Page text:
• Will patterns emerge?

  • Will definitions change over time?

  • How will the sense of belonging evolve within the group?

  • How do the Circles compare and contrast with one another?

The fact that we are here and that I speak these words is an attempt to break that silence and bridge some of those differences between us, for it is not difference which immobilizes us, but silence. And there are so many silences to be broken.
— Audre Lorde – The Transformation of Silence into Language and Action

For the next four weeks, Community Researchers form Movement Club. In response to my structured facilitation around anonymous key words and images from the journal stories, and possibly other stories sourced from the public, Researchers move their bodies. For example, verbs and adjectives extracted from the Othering and Belonging stories elicit movement impulses. Curricula is rooted in my yoga, meditation, and dance trainings (although a casual observer may not recognize any of those modalities in this less formal, more playful experimental style of facilitated movement).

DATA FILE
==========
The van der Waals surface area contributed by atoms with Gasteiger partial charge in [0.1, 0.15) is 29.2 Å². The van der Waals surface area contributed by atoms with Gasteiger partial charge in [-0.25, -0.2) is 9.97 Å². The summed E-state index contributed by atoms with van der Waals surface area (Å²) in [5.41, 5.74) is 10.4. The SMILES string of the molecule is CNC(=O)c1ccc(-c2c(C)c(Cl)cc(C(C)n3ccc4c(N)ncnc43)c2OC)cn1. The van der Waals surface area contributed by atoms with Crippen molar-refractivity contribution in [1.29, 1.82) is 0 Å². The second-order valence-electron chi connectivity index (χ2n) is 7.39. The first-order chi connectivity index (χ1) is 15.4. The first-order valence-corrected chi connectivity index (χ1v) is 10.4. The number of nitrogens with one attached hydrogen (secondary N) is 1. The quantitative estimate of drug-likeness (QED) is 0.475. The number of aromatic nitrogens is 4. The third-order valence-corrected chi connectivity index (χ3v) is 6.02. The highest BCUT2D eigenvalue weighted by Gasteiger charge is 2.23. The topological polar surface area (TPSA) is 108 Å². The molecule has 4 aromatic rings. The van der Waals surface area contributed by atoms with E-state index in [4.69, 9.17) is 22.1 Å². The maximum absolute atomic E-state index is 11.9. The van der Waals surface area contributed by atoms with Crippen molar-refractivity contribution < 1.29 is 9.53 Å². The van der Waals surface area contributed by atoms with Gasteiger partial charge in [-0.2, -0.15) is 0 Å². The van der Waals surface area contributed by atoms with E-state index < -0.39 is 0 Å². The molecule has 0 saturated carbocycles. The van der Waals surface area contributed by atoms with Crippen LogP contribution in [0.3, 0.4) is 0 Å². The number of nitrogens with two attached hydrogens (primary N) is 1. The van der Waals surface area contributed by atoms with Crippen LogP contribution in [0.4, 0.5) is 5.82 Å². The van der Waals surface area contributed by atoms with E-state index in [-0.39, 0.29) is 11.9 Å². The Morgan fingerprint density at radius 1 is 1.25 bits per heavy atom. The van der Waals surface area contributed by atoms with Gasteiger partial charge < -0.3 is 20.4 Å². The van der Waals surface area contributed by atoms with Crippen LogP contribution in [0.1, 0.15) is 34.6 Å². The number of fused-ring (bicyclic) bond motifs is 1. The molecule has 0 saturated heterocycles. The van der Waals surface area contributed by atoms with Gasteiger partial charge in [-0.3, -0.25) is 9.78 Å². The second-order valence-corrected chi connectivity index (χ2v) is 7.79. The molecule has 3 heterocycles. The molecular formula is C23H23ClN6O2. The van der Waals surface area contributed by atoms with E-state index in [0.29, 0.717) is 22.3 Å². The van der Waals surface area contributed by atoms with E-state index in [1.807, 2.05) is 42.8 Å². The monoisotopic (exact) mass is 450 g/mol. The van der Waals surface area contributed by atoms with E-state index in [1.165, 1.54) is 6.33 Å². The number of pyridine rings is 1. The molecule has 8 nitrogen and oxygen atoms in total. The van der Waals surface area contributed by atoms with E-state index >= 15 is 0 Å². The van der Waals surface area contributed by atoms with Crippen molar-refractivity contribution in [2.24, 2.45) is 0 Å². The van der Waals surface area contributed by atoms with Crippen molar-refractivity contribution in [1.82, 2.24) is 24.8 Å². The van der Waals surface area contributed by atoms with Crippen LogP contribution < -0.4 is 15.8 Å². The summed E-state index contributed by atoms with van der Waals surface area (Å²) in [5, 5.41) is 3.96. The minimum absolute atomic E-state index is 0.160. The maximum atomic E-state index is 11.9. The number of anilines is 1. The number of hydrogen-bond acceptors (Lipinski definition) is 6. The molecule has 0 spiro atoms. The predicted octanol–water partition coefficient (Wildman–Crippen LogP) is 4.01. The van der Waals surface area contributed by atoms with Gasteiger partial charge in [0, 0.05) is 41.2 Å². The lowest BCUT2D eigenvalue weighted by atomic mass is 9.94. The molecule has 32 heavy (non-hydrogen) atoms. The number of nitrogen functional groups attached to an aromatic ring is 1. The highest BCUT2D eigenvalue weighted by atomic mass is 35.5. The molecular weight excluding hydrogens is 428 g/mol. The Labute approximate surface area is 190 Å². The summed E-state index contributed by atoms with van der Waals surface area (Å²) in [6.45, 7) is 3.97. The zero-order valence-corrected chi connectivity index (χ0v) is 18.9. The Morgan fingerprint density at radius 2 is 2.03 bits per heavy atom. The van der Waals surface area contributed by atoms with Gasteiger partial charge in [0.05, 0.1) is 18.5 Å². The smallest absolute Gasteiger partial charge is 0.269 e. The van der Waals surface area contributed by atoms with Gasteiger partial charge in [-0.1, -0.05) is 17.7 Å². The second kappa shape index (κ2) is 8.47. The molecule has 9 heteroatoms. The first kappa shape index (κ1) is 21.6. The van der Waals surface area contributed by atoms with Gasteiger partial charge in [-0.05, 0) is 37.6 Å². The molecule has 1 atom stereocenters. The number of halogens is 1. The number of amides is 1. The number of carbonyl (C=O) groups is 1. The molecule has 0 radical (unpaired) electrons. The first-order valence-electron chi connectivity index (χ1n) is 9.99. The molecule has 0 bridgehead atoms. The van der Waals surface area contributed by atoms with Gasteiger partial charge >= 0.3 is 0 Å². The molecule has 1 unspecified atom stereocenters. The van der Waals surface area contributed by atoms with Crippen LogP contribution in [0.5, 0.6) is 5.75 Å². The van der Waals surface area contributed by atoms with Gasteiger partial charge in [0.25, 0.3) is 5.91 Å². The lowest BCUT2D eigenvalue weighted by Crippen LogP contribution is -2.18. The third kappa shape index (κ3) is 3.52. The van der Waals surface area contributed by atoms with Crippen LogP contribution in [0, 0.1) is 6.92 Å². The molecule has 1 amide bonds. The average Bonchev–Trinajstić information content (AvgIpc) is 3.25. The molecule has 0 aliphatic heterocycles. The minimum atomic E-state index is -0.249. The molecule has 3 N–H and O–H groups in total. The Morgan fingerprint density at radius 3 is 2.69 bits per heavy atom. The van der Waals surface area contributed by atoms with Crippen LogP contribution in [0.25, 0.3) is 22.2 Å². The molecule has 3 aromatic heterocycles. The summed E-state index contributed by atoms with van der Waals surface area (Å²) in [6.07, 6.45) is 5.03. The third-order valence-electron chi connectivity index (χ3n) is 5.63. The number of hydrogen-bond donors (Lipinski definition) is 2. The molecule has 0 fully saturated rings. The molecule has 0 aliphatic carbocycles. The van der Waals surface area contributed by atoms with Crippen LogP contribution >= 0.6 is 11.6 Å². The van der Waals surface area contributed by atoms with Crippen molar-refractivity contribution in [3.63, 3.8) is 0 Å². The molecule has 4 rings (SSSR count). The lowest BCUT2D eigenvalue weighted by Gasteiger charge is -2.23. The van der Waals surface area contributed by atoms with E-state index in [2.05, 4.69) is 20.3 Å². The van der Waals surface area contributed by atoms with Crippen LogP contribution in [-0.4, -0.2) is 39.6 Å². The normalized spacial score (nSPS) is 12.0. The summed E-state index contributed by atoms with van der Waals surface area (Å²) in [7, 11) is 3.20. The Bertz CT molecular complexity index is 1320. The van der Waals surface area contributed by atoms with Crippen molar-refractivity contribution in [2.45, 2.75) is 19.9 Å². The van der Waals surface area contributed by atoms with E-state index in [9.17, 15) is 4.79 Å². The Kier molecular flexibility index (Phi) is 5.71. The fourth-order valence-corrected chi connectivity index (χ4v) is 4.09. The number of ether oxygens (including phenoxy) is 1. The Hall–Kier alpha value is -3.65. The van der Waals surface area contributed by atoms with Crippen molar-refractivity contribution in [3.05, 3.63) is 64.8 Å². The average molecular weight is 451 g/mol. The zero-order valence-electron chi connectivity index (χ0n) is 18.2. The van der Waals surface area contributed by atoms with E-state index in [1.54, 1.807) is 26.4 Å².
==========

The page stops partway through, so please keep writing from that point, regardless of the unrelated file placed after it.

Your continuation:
Movement Club is not about creating visual choreography, but rather focuses on increasing awareness of internal sensations and what the body wants to do with a given prompt. Ultimately, when the Community Researchers are ready, we record the shapes and movements and transform them to digital silhouettes. Being recorded always is optional, and can be done in ways that maintain anonymity. Reason #26 why i love working with silhouettes.

The digital silhouette images will be the artistic foundation of an immersive environment (e.g., large grid of various black body silhouettes on solid color backgrounds, on each of four walls). Imagine this! The images derived from shapes and movements with Othering stories will be displayed. Then each silhouette tile in the grids change to images derived from shapes and movements with Belonging stories. Will the difference be obvious, either visually or viscerally?